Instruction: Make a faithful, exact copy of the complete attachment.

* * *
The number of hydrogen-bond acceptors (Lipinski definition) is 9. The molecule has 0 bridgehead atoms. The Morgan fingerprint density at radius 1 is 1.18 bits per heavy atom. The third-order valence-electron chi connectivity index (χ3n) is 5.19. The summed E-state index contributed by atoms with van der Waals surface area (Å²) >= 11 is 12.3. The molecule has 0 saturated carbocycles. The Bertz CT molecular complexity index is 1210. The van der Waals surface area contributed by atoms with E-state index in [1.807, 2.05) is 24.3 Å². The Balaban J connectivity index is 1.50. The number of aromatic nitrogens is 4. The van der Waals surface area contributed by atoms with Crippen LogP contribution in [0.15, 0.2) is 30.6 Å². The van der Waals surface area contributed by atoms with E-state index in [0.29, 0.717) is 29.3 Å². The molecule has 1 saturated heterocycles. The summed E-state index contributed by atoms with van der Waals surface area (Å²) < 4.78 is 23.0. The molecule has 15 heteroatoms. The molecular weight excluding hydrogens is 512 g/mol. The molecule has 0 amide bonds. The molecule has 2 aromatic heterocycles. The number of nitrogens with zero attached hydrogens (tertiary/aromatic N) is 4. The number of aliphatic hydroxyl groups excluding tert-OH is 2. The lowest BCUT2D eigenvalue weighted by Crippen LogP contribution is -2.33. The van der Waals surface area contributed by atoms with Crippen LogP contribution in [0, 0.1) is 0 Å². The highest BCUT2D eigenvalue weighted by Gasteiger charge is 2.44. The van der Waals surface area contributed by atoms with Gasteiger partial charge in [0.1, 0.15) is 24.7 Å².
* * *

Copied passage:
The number of hydrogen-bond acceptors (Lipinski definition) is 9. The molecule has 0 bridgehead atoms. The Morgan fingerprint density at radius 1 is 1.18 bits per heavy atom. The third-order valence-electron chi connectivity index (χ3n) is 5.19. The summed E-state index contributed by atoms with van der Waals surface area (Å²) >= 11 is 12.3. The molecule has 0 saturated carbocycles. The Bertz CT molecular complexity index is 1210. The van der Waals surface area contributed by atoms with E-state index in [1.807, 2.05) is 24.3 Å². The Balaban J connectivity index is 1.50. The number of aromatic nitrogens is 4. The van der Waals surface area contributed by atoms with Crippen LogP contribution in [0.15, 0.2) is 30.6 Å². The van der Waals surface area contributed by atoms with E-state index in [0.29, 0.717) is 29.3 Å². The molecule has 1 saturated heterocycles. The summed E-state index contributed by atoms with van der Waals surface area (Å²) < 4.78 is 23.0. The molecule has 15 heteroatoms. The molecular weight excluding hydrogens is 512 g/mol. The molecule has 0 amide bonds. The molecule has 2 aromatic heterocycles. The number of nitrogens with zero attached hydrogens (tertiary/aromatic N) is 4. The number of aliphatic hydroxyl groups excluding tert-OH is 2. The lowest BCUT2D eigenvalue weighted by Crippen LogP contribution is -2.33. The van der Waals surface area contributed by atoms with Crippen LogP contribution in [0, 0.1) is 0 Å². The highest BCUT2D eigenvalue weighted by Gasteiger charge is 2.44. The van der Waals surface area contributed by atoms with Gasteiger partial charge in [0.1, 0.15) is 24.7 Å².